Crenshaw County


The Worlds Largest Peanut Boil is held every World's Largest Peanut BoilLocated in south-central Alabama, Crenshaw County is a center of the state's timber industry. The town of Luverne boasts a number of historic homes and hosts the annual "World's Largest Peanut Boil" festival. The county is governed by an elected four-member commission and includes six incorporated communities.

· Founding Date: November 24, 1866
· Area: 611 square miles
· Population: 13,906 (2010 Census)
· Major Waterways: Conecuh River
· County Seat: Luverne
· Largest City: Luverne

History 

Crenshaw County was formed from Butler, Coffee, Covington, Crenshaw CountyCrenshaw County was created by an act of the Alabama State Legislature on November 24, 1866, from parts of Butler, Coffee, Covington, Pike, and Lowndes counties. The county was named for Anderson Crenshaw of Alabama, a judge and prominent settler of Butler County. The region's infertile soil and hilly terrain hindered large-scale farming, and settlers focused instead on timbering. Crenshaw County's economy received a boost in 1886 when the Montgomery and Florida Railroad company began purchasing land, completing a line through the county in 1888. The new town of Luverne sprang up east of Patsaliga Creek and by March of 1890 boasted a population of almost 1,000. Businesses included grocery, hardware, and clothing stores, a saloon and restaurant, a blacksmith shop, telegraph service, several sawmills, a grist mill, a planing mill, a hotel, and a newspaper. The town of Glenwood, created in 1896 after completion of a Central of Georgia Railroad line, soon included a bank, several sawmills, a number of stores, a school, and a cotton gin.

Major Cities and Demographics 

Luverne, the Crenshaw County seat, is located in Crenshaw County CourthouseAt the time of the 2010 Census, Crenshaw County recorded a population of 13,906. Of that total, 72.6 percent of respondents identified themselves as white, 23.4 percent as African American, 1.5 percent as Hispanic, 1.5 percent as two or more races, 1.4 percent as Asian, and 0.4 percent as Native American. According to 2009 Census estimates, the median household income was $31,058, as compared with $40,547 for the state as a whole, and the per capita income was $19,900, compared with $22,732 for the state as a whole. The county seat, Luverne, had a population of 2,800. Other population centers in the county include Brantley, Rutledge, and Dozier.

Economy 

The rugged terrain and infertile soil of Crenshaw County made large-scale farming impractical. As a result, early settlers focused their efforts on timbering in the piney woods of the county. Luverne, in central Crenshaw County, formed in the LuverneIn 1886, the Montgomery and Florida Railroad company began purchasing land in Crenshaw County for a right-of-way for a rail line to run from Sprague Junction in Montgomery County to Crenshaw County, allowing lumber mills to ship their products with greater ease.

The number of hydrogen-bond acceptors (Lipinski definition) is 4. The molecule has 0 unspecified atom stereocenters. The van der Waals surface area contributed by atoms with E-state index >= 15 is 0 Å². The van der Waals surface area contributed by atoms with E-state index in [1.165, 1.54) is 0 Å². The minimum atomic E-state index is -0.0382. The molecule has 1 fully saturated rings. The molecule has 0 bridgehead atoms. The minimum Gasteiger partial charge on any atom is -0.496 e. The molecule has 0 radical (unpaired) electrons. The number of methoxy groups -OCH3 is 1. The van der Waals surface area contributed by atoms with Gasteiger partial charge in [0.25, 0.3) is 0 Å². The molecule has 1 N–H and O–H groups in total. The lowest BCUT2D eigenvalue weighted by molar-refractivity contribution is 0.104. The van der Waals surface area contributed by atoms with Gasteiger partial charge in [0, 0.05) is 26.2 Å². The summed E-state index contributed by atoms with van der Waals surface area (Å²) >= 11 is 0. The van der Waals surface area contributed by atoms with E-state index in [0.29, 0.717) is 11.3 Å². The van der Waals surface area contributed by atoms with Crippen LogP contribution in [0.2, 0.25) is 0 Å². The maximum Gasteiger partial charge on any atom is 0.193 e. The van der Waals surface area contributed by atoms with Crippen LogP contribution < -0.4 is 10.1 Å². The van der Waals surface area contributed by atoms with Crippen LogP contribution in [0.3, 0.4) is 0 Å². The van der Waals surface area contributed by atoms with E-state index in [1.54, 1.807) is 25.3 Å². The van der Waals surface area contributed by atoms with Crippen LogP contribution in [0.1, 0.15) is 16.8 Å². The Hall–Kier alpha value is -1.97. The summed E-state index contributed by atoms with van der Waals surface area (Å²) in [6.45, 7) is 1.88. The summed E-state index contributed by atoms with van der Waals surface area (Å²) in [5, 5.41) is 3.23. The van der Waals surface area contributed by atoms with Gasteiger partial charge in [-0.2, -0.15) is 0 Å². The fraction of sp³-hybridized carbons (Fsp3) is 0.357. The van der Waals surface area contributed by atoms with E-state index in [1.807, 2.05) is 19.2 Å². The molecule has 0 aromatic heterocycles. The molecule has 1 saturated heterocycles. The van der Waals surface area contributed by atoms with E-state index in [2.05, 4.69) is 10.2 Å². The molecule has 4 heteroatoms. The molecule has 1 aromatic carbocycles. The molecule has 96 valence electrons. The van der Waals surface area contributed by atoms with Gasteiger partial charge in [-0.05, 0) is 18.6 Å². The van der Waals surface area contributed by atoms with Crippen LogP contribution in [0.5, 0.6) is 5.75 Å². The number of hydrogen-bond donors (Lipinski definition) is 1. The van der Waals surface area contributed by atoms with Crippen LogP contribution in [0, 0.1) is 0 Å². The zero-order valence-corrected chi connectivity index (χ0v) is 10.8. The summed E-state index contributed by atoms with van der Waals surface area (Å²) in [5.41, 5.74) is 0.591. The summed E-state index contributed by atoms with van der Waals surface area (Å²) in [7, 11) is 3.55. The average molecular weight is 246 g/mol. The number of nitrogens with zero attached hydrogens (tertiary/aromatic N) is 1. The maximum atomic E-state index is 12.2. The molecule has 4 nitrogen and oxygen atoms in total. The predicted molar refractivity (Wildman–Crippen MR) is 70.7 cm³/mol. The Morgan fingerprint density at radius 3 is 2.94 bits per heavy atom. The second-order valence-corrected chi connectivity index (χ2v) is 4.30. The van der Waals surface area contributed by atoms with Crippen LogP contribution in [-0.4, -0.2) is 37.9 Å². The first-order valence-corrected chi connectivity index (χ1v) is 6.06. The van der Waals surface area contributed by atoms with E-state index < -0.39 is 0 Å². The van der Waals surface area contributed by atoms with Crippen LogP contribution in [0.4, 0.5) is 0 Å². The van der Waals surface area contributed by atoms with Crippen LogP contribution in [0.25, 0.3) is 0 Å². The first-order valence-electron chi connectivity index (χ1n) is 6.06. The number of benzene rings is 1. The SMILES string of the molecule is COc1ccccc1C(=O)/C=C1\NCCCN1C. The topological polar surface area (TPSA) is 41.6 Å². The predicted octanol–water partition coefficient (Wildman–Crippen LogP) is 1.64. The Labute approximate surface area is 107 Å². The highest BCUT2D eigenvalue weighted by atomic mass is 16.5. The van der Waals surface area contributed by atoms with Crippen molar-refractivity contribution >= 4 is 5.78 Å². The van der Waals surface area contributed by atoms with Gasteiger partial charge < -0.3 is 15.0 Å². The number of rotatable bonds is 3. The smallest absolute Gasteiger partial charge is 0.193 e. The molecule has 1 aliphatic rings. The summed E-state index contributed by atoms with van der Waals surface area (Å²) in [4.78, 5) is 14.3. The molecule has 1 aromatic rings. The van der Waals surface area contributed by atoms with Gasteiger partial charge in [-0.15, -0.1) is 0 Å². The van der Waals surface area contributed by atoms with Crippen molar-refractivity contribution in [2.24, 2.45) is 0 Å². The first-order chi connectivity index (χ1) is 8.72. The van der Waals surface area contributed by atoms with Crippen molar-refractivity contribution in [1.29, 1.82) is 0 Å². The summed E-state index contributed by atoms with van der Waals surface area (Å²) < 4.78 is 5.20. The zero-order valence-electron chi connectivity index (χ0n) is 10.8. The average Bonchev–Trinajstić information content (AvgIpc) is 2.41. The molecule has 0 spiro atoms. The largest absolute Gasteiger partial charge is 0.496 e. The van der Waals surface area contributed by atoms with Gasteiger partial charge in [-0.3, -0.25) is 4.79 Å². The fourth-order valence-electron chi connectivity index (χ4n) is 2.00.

Employment 

The workforce in present-day Crenshaw County is divided among the following occupational categories:

· Educational services, and health care and social assistance (16.3   percent)
· Manufacturing (13.4 percent)
· Construction (11.1 percent)
· Agriculture, forestry, fishing and hunting, and extractive (9.9 percent)
· Retail trade (9.4 percent)
· Arts, entertainment, recreation, and accommodation and food services   (7.8 percent)
· Transportation and warehousing, and utilities (7.6 percent)
· Public administration (7.1 percent)
· Wholesale trade (5.1 percent)
· Finance and insurance, and real estate, rental, and leasing (3.9   percent)
· Professional, scientific, management, and administrative and waste   management services (3.1 percent)
· Other services, except public administration (3.1 percent)
· Information (2.3 percent)

Education 

The Crenshaw County School System currently employs approximately 150 teachers who serve more than 2,300 students in four schools.

Geography 

Crenshaw County is 50th in size among Alabama Crenshaw County MapEncompassing approximately 611 square miles, Crenshaw County lies in the south-central area of the state, wholly within the Coastal Plain physiographic section. It is bounded to the north by Montgomery and Lowndes counties, to the east by Pike and Coffee counties, to the south by Covington County, and to the west by Butler County.

The Conecuh River runs along the southern border of the county, and one of its largest tributaries, Patsaliga Creek runs through the northwestern portion of the county. The major transportation routes through Crenshaw are U.S 29 and U.S. 331, which run north-south through the center of the county.

Events and Places of Interest 

Every fall the town of Luverne holds its annual "World's Largest Peanut Boil." The town also boasts an historic district featuring several Queen Anne- and Craftsmen-style homes.

Additional Resources   

Heritage of Crenshaw County, Alabama. Clanton, Ala.: Heritage Publishing Consultants, Inc., 2002.

Patricia Hoskins Morton
Auburn University


Published September 12, 2007
Last updated July 3, 2013